- The gingerbread house weighs 100 pounds and features 1,400 gingerbread bricks.
- Approximately 200 different musical groups perform during the Christmas season.
- Two warehouses provide storage for 500 boxes of ornaments.
- The staff uses 20,000 feet of garland.
- During Candlelight Christmas Evenings, the four restaurants serve 500 to 600 meals per day.
- It takes eight hours to decorate the big tree in the Banquet Hall.
- Five hundred luminarias light the drive leading to Biltmore House.
- About 750 poinsettias, all grown in the greenhouse, decorate the mansion.
Visiting Biltmore Estate
When you go to see the spectacular seasonal show at this fabulous mansion, take note of all the special things happening.
Don't miss visiting this wonderful destination during the holidays. Here is some information to help you navigate Biltmore Estate, as well as tips about special dinners and other seasonal events.
You'll find the property just south of downtown Asheville, North Carolina. Enter from U.S. 25, three blocks north of I-40's Exit 50.
Note: Cabs do not service the Asheville airport. Arrange for a car to pick you up by calling Pegasus Transportation at (828) 281-4600.
Self-guided daytime house tours cost $39 adults, $19.50 ages 6-16. (Tip: For an additional $7, rent a holiday audio guide, which will explain what you are seeing, room by room.)
Admission for Candlelight Christmas Evenings (available November 6-January 2 by reservation only; 1-800-624-1575) ranges $40-$45 adults, $20-$22.50 ages 6-16. Admission also includes the grounds, Biltmore Estate Winery, Historic Horse Barn, gift shops, and restaurants. Hours: 9 a.m.-5 p.m. daily.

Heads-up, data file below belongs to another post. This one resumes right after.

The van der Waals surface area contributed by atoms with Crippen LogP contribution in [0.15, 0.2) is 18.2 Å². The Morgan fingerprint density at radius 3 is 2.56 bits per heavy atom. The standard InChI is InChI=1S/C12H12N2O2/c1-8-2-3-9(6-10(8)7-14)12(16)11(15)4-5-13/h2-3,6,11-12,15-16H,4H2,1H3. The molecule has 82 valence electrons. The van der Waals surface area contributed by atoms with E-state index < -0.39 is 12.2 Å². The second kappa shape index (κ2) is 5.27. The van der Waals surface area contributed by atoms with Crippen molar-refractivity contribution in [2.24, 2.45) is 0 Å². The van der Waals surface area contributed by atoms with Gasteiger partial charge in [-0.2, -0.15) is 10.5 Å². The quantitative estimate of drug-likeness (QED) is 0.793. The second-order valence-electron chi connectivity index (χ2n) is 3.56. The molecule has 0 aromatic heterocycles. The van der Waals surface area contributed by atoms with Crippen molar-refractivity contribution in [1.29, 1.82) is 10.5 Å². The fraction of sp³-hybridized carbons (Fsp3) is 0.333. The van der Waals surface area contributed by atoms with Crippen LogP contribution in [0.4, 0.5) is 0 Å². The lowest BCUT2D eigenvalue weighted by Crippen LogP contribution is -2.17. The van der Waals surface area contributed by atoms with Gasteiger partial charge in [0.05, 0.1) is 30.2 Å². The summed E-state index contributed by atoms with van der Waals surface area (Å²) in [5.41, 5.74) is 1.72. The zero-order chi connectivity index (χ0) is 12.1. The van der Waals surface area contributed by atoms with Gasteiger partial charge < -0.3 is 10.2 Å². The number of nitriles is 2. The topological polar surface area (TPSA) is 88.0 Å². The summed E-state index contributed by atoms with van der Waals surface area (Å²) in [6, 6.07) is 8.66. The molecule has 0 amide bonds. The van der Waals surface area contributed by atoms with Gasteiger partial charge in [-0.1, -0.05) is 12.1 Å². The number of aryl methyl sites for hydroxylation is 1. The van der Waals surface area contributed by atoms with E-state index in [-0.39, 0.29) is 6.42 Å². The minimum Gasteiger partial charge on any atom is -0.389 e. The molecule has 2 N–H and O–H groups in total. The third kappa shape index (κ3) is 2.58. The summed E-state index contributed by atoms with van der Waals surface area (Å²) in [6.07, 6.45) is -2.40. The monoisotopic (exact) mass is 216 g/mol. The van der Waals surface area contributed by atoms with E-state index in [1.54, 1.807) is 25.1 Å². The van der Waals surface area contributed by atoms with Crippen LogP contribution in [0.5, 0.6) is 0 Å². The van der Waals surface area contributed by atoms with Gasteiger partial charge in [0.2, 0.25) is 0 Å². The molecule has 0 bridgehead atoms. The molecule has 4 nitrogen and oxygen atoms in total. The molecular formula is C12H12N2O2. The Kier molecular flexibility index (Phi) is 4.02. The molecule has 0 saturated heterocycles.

Take a self-guided tour, enjoy complimentary wine tastings, and see cooking demonstrations throughout the season. Pick up a bottle of Christmas wine ($10.99), made especially for this year. Hours: 10 a.m.-9 p.m.; 1-800-543-2961.
Stable Café offers special Candlelight dinners, which include a choice of appetizer, entrée, and dessert inspired by George Vanderbilt's 1904 Christmas menu. Cost: $29.95. Reservations required; (828) 225-6370.
Deerpark Restaurant, located between the inn and Biltmore House, offers a family-style buffet for lunch that features regional favorites. Cost: $14.95 for ages 10 and older. Sunday brunch runs $21.95. Ask about Breakfast With St. Nicholas when you call; (828) 225-6260.